Saturday, April 21, 2012

The Power of Free Tools

The soft economy the last few years have made free tools more important than ever for public relations practitioners who are trying to stretch their budgets.  Three speakers at the April Professional Development Luncheon demonstrated the power of free tools and explained how to do more with less. 

Debi Pfitzenmaier, blogger and chief bottle washer at Pfitz PR, looked at tools in several categories, including some for organization, online business and PR and some photo tools, too.   

You can see her presentation here.   
In true social media fashion, Pfitzenmaier curated an online list of favorites from the assembled group.  Review and bookmark the list from here.  

Ronee Andersen, reference librarian, gave a live demo to the group on using some of the free databases at the San Antonio Public Library.  Two are worth noting.  

Business Decision is a consumer market database which offers users competitive intelligence, including something called tapestry segmentation, which is similar to developing buyer personas.  

Reference USA is another market research tool which can reveal competitors’ strength, credit ratings, home ownership, home building trends and more for zip codes in Bexar County.

“The old days of having to visit a library are gone,” says Anderson. “You can visit the library from the comfort of your home.”  Both databases are available to all San Antonio Public Library cardholders.   

The library also offers a Jobs and Small Business Center, according to Beth Graham, public relations manager for the San Antonio Public Library. 

Wednesday, April 11, 2012

Agency vs. Corporate PR? Which is Better?

Both, according to a presentation given to the PRSSA chapter at UTSA by two local PR professionals.

Kathy Hill, principal of KHILL PR and me, Fran Stephenson, Principal of Step In Communication, offered students a different look at these two areas of public relations practice. While both of us have worked in agency and corporate communication settings, Hill’s experience is rich with local agencies, while my focus has been corporate communications.

We focused on three key areas to share with a dozen students from the student chapter.

The Way We Work

Corporate communicators often work with longer time lines and create strategic plans for more continuity. They have established teams, goals and ways of working together.

Agencies have more fluid teams as groups are convened and disbanded based on the immediate client workload. They are often called in to help with short term planning and project management and serve on more than one team at a time.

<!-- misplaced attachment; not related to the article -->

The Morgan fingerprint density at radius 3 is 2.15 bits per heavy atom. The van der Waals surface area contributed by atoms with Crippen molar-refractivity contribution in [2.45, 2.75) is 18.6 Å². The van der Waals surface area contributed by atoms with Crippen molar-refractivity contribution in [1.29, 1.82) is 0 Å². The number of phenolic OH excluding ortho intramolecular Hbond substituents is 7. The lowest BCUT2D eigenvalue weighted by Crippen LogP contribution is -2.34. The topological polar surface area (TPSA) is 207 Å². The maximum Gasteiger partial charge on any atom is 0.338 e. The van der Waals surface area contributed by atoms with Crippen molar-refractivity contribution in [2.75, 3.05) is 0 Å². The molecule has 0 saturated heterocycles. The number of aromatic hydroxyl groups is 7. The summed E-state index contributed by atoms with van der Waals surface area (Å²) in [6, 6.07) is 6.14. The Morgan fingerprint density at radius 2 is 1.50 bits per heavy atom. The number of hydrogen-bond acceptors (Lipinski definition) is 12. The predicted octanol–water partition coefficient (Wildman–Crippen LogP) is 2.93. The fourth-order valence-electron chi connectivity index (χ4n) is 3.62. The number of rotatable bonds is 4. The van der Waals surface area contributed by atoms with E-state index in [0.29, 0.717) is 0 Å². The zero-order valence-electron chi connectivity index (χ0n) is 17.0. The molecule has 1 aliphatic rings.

The Relationships We Build

On the agency side, PR practitioners often have excellent external relationships, particularly with members of the media. Their corporate counterparts, on the other hand, have deeper internal relationships and a deeper knowledge of their company “subject.”

The Lifestyle We Lead

Corporate communicators have a more stable income, but can be resource challenged in their company. They usually have benefits including the standard stuff like health, 401K, etc, but also a predictable work environment.

Agencies, on the other hand, often turn over projects quickly, so you have to get up to speed on a client’s business quickly, help solve their problem and move onto the next project. Longevity in an agency can be less predictable because it’s client driven, but the rewards are learning about multiple industries and clients.

The students who attended the presentation were surprised at the similarities and differences to these two types of public relations careers and got a glimpse of what they might do in the future.

Wednesday, April 04, 2012

Hello, I Must Be Going

There’s been a lot recently within the PR business about the
impact of social media on crisis communications. Mostly, this speculation
projects social media as a bad thing. Companies and organizations can be
blind-sided by crises that tend to come out of nowhere, mounted by strangers.
Control becomes hard when sources are unknown or unexpected.

Perhaps there might be some good to dealing with a social
media-driven crisis situation, as Wall Street Journal editor Francesco Guerrera
noted this week in an opinion
. “In a socially-networked world where investors, customers and
employees are judge, jury and news editors, companies may be able to survive
foul-ups better than in the old days of ‘traditional’ news and corporate spin,”
he notes.

This could be due to a couple of things: First, social media-related
incidents tend to be much shorter in duration and reach a comparatively smaller
audience than when the traditional media become involved. Second, the
traditional media often tend to become “obsessive-compulsive,” as one
commentator put it, and linger over an incident far longer than the story
merits. My hunch is that with shrinking news budgets, it’s easier for an editor
to just squeeze one more story out of a reporter, rather than moving on to
something else.

So what does all this mean to public relations
practitioners? Speed is of the essence, Guerrera reports. Also, reputation
management remains key, as it does with any crisis. Loyal customers, employees and
a supportive public will move on quicker than when there are thousands who will
gladly add their own tales of woe to a troubling post.